The body keeps the score

De Bruyn, Dirk 2007, The body keeps the score, in CADE 2007 : Proceedings of computers in art and design education conference: stillness, Curtin University of Technology, Perth, W. A., pp. 45-51.

Attached Files
Name Description MIMEType Size Downloads

Title The body keeps the score
Author(s) De Bruyn, Dirk
Conference name Computers in art and design education (CADE) (2007 : Perth, West Australia)
Conference location Perth, Australia
Conference dates 12th-14th September 2007
Title of proceedings CADE 2007 : Proceedings of computers in art and design education conference: stillness
Editor(s) Worden, Suzette
Green, Lelia
Thomas, Paul
Publication date 2007
Conference series Computers in Art and Design Education Conference
Start page 45
End page 51
Publisher Curtin University of Technology
Place of publication Perth, W. A.
Keyword(s) phenomenology
metamorphosis
speed, perception
rewindability
Summary American animator Robert Breer has been credited in introducing the first visual bomb to cinema in his loop film Image by Images I (1954), Two abstract animated films by Robert Breer are examined: 69 (1968 5 minutes) and Fuji (1974 10 minutes). Using Merleau-Ponty’s phenomenological perspective, though these films are not representational or photographic in the traditional sense it is argued that they are still able to talk to us about real experiences because ‘the lived perspective, that which we actually perceive, is not a geometric or photographic one.’(Merleau-Ponty, 1964b: 14) 69 provides a metaphor for a system that collapses and Fuji as an articulation of that embodied seeing required for train travel. It is argued that Breer’s work in its explorations of style ahead of content is research into an act of viewing that offers a contemporary simulation of the impact of a traumatic experience on the body. Just as one cannot grab each object in the landscape at the speed of train travel nor can one grab or understand each frame that is presented to the retina of a Robert Breer film. What is required to attain “stillness” is a more dissociated way of looking that allows the images to wash over you. Such a “stillness” may be more about suppression than contemplation and could involve a process of metamorphosis.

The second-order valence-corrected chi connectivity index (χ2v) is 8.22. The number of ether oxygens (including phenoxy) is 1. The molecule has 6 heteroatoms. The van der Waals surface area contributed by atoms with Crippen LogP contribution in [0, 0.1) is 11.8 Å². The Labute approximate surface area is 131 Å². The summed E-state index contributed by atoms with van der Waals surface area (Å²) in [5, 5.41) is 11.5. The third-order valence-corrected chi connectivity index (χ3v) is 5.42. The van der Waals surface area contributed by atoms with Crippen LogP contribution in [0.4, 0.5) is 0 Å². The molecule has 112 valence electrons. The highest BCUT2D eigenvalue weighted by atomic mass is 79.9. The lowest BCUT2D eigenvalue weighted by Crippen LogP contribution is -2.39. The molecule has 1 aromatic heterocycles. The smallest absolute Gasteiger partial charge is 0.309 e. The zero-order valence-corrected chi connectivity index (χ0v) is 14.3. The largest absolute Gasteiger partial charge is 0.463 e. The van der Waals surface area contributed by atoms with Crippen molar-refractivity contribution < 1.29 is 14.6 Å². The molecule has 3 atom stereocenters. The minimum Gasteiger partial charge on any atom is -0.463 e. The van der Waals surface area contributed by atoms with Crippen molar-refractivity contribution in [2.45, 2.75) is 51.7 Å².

ISBN 1740675304
9781740675307
Language eng
Field of Research 190299 Film, Television and Digital Media not elsewhere classified
HERDC Research category E1 Full written paper - refereed
ERA Research output type E Conference publication
Persistent URL http://hdl.handle.net/10536/DRO/DU:30008226

Document type: Conference Paper
Collection: School of Communication and Creative Arts
Connect to link resolver
 
Unless expressly stated otherwise, the copyright for items in DRO is owned by the author, with all rights reserved.

Versions
Version Filter Type
Access Statistics: 437 Abstract Views, 2 File Downloads  -  Detailed Statistics
Created: Mon, 29 Sep 2008, 09:06:03 EST

Every reasonable effort has been made to ensure that permission has been obtained for items included in DRO. If you believe that your rights have been infringed by this repository, please contact drosupport@deakin.edu.au.